A representative of Turkish President Recep Tayyip Erdogan has told Finland and Sweden to stop "wasting NATO's time" in their twin bids to join the Western military alliance. Speaking to Swedish newspaper Dagens Nyheter, Erdogan's office further described the bid as ultimately 'pointless'.
"It is not right that Finland and Sweden are wasting NATO's time at this critical moment," Erdogan adviser Fahrettin Altun was cited as saying. He emphasized that so far the Scandinavian countries have offered only empty words without action in the face of legitimate Turkish demands and concerns.
"Before this application, they may have thought, 'Turkey will be convinced anyway' or 'Turkey will not object'. However... Turkey will protect its interests at all costs," Altun, who is the Turkish presidency's head of media and communications, said.
Erdogan and top officials have demanded that Finland and Sweden halt their embracing of dissident Kurdish groups including the outlawed PKK. Statements from Ankara have gone so far as to demand that PKK rallies in these countries be banned, requiring a change in local laws.
Additionally, at a moment Turkey has said it is readying a new military operation in northern Syria against the Kurds (specifically the YPG), Erdogan has said the Nordic countries must drop arms restrictions on Turkey which the EU implemented in 2019.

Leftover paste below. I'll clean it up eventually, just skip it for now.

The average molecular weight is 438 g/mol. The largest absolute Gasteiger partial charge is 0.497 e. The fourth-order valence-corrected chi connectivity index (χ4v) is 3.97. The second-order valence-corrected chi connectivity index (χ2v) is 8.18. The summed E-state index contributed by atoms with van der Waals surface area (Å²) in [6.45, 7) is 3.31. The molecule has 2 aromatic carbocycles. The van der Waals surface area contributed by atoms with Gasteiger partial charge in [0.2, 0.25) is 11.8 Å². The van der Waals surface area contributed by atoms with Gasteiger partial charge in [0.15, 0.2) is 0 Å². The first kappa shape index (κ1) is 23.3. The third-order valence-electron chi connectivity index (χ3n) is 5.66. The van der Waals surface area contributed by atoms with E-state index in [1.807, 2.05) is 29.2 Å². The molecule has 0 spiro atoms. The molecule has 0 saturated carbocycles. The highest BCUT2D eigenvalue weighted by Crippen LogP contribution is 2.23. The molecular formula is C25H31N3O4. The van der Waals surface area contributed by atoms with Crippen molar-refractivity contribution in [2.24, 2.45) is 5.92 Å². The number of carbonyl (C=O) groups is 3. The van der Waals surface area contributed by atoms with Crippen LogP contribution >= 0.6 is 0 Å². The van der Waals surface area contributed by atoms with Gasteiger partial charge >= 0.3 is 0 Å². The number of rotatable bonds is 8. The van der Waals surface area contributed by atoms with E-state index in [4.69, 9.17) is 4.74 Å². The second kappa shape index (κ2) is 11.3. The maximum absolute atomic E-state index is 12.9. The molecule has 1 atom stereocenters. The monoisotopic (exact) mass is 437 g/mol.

Concerning Turkey's security demands, which have been delivered to Finnish and Swedish delegations in written form, Altun emphasized there remains no difference in "what we say to them and what we say in public."
Repeating the statements of the foreign minister and of Erdogan himself, Altun told the Swedish newspaper, "Sweden needs to make a concrete and permanent policy change on terrorism. Extradition of terrorists to Turkey and preventing terrorist organizations from operating on Swedish soil are indispensable."
Great to meet with Prime Minister @MarinSanna of our close partner #Finland in Washington. We discussed the need to address #Turkey's concerns & move forward with the #NATO membership application by Finland & Sweden. pic.twitter.com/wPTjhYHMLy— Jens Stoltenberg (@jensstoltenberg) June 3, 2022
All of these things are of course tall orders, meaning the simultaneous bids for membership appear at least for now indefinitely stalled, following their formal application submissions on May 18, ostensibly as a result of the Russian invasion of Ukraine.
NATO Secretary-General Jens Stoltenberg had over a month ago even suggested the two countries would be 'fast-tracked' in the ascension process, amid initial enthusiasm, but Turkey has certainly poured cold water on that prospect at this point.